A military movie stirred emotions and discussion on July 9 at the U.S. Navy Memorial in Washington. The Tragedy Assistance Program for Survivors (TAPS), in conjunction with EOD Technology Inc., the United Service Organizations, the GI Film Festival and Slate magazine, hosted a screening of the newly released film “The Hurt Locker.”
Written by Mark Boal and directed by Kathryn Bigelow, “The Hurt Locker” profiles military bomb squads. Jeremy Renner stars as William James, who dismantles bombs in Baghdad. Mr. Renner trained with military explosive ordnance teams to prepare for his role.
“I am an expert at humanity and making human beings human,” Mr. Renner said during a panel discussion after the screening.
“It was really important for me to portray what these heroes are and let people know who they are. I wanted to capture a fraction of what is real,” he said, pushing back tears.
He said the time he spent filming the movie was one of the most difficult of his life.
TAPS presented Mr. Renner with the Fallen Soldier Battle Cross to recognize his efforts to bring awareness to military service members who risk their lives to dismantle bombs.
Bonnie Carroll is the founder and chairman of TAPS, a national nonprofit providing peer-based emotional support seminars and 24/7 crisis intervention care, free of charge, for families of fallen service members.
TAPS became involved with the film through actor Brian Geraghty. For the past several years, Mr. Geraghty has mentored military children who have lost a parent.
“This film will help families understand what their loved ones experience while at war and will help them better relate to one another,” said Mrs. Carroll. “I am very proud of Brian and all those who participated in this film, which will have a lasting impact on civilians and family members alike.”
Also participating in the panel discussion were Brandon Millet, president of the GI Film Festival, and Brig. Gen. Loree K. Sutton, director of Defense Centers of Excellence for Psychological Health and Traumatic Brain Injury. They explained how the film originated, the daily conditions of filming in the Middle East and how civilians can help military service members reintegrate after their deployments.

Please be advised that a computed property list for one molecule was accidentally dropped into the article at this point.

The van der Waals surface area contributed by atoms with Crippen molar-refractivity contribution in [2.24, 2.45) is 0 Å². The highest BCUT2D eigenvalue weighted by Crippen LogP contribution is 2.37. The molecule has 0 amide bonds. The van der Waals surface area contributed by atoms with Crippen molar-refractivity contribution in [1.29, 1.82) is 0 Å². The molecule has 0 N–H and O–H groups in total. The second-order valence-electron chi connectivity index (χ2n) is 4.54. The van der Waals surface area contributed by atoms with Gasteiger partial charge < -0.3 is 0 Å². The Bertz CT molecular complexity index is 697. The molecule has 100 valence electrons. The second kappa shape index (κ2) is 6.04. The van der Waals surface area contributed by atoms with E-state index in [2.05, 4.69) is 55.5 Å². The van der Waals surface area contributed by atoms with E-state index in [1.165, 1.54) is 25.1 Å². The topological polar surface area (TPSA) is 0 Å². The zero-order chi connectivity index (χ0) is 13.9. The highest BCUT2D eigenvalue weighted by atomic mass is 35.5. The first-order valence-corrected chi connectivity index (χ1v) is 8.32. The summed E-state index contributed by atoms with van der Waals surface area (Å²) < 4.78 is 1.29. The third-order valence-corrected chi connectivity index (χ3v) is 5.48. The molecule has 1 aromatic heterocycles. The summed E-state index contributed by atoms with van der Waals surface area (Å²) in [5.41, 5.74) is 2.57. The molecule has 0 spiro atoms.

“The Hurt Locker” depicts “the archetype of the military hero - both the sacrifices of the GI and of their families back home,” Mr. Millett said.
Gen. Sutton said it offers “a window into the hearts, minds, spirits and courage of our troops who are in harm’s way - particularly the ones who do this job. This movie gives our troops a voice and recognizes their sacrifice.”
Much of the panel discussion centered on the psychological health of returning service members. The movie shows the intense stress of the front lines that can lead to post-traumatic stress disorder (PTSD) and a difficult readjustment to daily life on the home front.
“It is really tough to shift gears from being a target to shopping at Target. One’s brain becomes more accustomed to being in the combat zone than in normal living,” said Gen. Sutton. “There are different skill sets that are used for the EOD than for handling shopping and riding the Metro.”
Gen. Sutton said the key for successful reintegration is maintaining relationships with families and fellow troops, as well as getting support from the community.
“It takes a nation to embrace our troops and to bring them all the way back. They deserve our respect, love and support,” said Gen. Sutton.
She said it takes courage for service members to recognize their “invisible injuries” and the need to get medical treatment just as they would for an injured leg.
During an invocation that brought a warm round of applause, Gen. Sutton said, “Never before in the history of our republic have we placed such a heavy burden on so few, for so long, on behalf of so many.”
• Loredana Vuoto is president of Eloquence, a speechwriting and writing services firm.